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#CyberFLASH: Trudeau government putting new emphasis on cybersecurity

 

typing-image-genericThe neglected federal cybersecurity file made a surprising appearance in several of the ministerial mandate letters publicly released last week, buried under hot-topic campaign promises like the Syrian refugee project and the legalization of marijuana.

Observers say it’s a good sign that Canada is starting to take the threat of cybercrime more seriously.

“There’s a lack of a strategy and a lack of clarity of who in the government is responsible for what,” said former CSIS assistant director of intelligence Ray Boisvert, who has criticized the Canadian government in the past for not doing enough to protect Canada’s critical infrastructure from cyberattacks.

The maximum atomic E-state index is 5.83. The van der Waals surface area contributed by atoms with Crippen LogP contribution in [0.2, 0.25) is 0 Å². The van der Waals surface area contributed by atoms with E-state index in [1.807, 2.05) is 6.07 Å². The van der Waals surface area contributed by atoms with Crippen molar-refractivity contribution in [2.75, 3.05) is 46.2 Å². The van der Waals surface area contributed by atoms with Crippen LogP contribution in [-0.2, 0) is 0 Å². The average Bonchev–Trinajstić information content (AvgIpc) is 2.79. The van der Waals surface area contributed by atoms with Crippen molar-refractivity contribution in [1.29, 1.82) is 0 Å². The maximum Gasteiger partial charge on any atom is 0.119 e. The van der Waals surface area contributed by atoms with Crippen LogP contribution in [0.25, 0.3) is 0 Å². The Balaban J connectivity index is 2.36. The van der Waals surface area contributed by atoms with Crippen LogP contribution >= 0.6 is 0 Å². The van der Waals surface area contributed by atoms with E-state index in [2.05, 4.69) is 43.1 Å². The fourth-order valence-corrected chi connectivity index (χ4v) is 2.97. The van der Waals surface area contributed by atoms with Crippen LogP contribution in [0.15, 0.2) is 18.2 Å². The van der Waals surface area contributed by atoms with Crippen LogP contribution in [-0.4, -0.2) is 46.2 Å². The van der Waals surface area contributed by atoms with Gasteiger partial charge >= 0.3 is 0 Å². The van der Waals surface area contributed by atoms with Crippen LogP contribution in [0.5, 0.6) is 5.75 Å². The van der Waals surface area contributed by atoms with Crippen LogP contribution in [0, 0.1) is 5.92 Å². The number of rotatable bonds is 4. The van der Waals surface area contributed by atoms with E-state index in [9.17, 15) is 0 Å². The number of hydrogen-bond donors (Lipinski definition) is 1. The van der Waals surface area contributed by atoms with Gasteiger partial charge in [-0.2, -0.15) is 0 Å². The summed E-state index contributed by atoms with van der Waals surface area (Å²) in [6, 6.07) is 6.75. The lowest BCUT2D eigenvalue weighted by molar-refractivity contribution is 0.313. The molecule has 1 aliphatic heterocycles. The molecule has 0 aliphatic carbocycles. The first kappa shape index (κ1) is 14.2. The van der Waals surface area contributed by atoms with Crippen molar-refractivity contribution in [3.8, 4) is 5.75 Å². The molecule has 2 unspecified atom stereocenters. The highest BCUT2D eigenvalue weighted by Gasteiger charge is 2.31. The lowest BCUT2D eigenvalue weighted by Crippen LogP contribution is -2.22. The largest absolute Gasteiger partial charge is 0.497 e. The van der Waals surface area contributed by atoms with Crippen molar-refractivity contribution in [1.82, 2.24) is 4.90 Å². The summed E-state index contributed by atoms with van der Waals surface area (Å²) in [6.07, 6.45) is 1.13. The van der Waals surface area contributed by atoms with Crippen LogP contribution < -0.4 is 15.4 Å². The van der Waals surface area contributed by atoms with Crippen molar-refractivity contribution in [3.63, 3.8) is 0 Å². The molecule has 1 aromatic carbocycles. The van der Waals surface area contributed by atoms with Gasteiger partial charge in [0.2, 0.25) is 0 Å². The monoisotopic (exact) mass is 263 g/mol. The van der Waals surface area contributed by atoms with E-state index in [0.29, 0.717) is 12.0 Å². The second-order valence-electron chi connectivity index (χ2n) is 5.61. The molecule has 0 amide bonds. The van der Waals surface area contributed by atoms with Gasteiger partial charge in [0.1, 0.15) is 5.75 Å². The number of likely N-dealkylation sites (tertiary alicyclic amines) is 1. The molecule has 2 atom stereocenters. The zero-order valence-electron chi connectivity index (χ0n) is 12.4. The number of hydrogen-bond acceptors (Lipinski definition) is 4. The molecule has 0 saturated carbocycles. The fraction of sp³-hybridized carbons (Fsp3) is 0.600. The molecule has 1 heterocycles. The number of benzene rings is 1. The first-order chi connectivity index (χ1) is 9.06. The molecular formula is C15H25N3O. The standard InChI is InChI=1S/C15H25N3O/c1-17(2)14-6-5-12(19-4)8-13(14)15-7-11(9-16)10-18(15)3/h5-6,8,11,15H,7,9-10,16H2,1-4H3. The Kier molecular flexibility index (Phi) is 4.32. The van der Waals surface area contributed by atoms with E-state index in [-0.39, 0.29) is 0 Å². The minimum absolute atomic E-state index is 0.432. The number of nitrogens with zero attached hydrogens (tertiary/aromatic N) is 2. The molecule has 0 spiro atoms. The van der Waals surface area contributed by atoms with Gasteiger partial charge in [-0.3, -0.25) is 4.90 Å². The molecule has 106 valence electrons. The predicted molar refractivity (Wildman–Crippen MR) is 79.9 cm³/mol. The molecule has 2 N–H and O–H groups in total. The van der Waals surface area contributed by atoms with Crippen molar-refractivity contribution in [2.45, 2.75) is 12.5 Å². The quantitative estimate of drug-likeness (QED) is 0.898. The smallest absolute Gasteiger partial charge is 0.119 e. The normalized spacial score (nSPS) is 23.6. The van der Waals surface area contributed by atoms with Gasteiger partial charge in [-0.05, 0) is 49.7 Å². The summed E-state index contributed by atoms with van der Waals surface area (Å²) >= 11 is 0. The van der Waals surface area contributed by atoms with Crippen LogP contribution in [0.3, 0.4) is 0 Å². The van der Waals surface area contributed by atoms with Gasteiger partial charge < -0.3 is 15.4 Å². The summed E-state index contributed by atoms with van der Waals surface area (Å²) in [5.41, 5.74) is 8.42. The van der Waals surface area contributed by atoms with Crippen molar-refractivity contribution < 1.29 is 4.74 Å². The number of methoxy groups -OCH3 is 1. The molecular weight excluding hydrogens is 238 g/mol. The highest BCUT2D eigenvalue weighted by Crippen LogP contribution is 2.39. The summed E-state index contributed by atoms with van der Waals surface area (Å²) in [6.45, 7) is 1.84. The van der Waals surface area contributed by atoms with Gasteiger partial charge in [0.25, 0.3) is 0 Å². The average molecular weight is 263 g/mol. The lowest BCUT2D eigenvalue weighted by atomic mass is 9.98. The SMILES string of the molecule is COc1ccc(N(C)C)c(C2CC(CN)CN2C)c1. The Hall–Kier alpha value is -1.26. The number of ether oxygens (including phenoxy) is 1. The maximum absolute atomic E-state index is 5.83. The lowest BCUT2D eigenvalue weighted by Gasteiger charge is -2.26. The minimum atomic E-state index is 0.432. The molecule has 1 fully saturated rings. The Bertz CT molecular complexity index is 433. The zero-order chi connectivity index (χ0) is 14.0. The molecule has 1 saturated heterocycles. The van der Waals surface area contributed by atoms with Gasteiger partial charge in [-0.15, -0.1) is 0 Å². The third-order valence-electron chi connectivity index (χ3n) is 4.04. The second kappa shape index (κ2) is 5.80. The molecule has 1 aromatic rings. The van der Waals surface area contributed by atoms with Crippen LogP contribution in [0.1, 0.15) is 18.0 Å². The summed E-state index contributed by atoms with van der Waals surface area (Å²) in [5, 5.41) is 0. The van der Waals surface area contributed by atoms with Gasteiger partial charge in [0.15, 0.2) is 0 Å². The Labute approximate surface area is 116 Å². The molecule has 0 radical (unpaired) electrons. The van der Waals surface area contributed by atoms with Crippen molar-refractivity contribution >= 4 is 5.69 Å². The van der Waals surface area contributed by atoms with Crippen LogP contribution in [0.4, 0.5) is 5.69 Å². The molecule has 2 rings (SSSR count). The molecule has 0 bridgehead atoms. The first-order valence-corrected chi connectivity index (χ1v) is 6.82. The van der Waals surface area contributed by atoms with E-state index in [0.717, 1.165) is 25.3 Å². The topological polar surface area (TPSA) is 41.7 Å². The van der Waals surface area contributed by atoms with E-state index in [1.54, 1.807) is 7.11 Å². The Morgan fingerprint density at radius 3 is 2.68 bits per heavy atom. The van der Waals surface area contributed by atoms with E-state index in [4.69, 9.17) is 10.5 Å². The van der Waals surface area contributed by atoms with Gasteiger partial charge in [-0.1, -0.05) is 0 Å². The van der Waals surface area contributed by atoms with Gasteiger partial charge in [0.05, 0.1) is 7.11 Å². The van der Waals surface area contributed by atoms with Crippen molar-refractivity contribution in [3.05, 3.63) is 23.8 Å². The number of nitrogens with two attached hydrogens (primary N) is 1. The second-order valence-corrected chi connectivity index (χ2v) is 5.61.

“We (Canada) are a little complacent and in a sort of ‘stand by and watch others’ mode — which I think is globally a problem — and unlike other defence issues there’s no hiding under the U.S. umbrella, because cyber touches everyone, everywhere,” said Boisvert. “There are no walls or barriers of isolation for Canada, no hiding behind our three oceans.”

The planned review of cybersecurity, which covers seven federal departments, will assess Canada’s critical infrastructure against cyber threats. There’s no word yet on when the review might take place or how much it might cost.